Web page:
JOURNAL ARTICLE

Outcome and structural integrity after arthroscopic rotator cuff repair using 2 rows of fixation: minimum 2-year follow-up

Kyle Anderson, Michael Boothby, Daniel Aschenbrener, Marnix van Holsbeeck
American Journal of Sports Medicine 2006, 34 (12): 1899-905
16870821

BACKGROUND: Although arthroscopic repairs of the rotator cuff are becoming increasingly popular, security of fixation remains a concern. Two-row repairs have been described, but clinical outcome reports have primarily involved open techniques.

HYPOTHESIS: An arthroscopic repair technique that uses 2 rows of fixation produces satisfactory outcome and structural integrity by ultrasonography.

STUDY DESIGN: Case series; Level of evidence, 4.

METHODS: Forty-eight patients (52 shoulders) with a full-thickness, but fully reducible, rotator cuff tear who met the inclusion criteria were treated with an arthroscopic rotator cuff repair using 2 rows of suture anchors. The mean tear size was 2.47 cm (range, 1-4 cm). Patients were evaluated by subjective functional assessment (L'Insalata Shoulder Rating Questionnaire), clinical examination, including measured strength testing, and ultrasonography.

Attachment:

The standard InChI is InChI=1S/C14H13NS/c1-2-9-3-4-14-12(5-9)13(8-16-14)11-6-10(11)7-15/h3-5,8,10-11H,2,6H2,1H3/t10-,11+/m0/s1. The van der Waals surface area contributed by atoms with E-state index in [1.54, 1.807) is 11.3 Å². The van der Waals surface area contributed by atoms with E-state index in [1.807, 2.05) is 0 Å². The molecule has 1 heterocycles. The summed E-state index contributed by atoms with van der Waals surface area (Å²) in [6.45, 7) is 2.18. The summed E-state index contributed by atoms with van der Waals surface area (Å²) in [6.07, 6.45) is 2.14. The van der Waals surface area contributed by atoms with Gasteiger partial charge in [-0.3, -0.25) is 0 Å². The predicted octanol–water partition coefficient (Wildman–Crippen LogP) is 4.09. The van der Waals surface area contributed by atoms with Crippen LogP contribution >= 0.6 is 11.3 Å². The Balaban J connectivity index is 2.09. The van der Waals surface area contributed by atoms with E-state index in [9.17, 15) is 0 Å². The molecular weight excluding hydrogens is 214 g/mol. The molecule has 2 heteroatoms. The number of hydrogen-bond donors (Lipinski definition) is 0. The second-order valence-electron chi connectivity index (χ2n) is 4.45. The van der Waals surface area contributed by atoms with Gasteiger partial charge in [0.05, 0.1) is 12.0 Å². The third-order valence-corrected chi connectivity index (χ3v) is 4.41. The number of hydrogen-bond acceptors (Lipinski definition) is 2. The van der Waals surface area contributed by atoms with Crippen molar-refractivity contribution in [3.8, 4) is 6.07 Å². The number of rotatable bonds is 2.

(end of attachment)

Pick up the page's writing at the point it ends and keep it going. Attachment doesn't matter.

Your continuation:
RESULTS: At a mean follow-up of 30 months (minimum of 2 years), functional scores improved from a mean of 42 preoperatively to 93 postoperatively (P < .001). Active range of motion was increased in all measured planes (P < .001). Strength was also increased in elevation (P < .001), external rotation (P < .001), and internal rotation (P = .033). Nine of the 52 shoulders (17%) had evidence of retear or persistent defect on postoperative ultrasonography. There were no differences detected in functional scores between those with an intact repair and those with a defect, but those with an intact repair were stronger in elevation (P = .006) and external rotation (P = .001).

CONCLUSION: An arthroscopic 2-row rotator cuff repair produces excellent functional outcome and repair integrity comparable with previously reported open repairs. Presence of a defect after repair did not appear to affect patient-reported function and return to preinjury activity but did affect measured strength.

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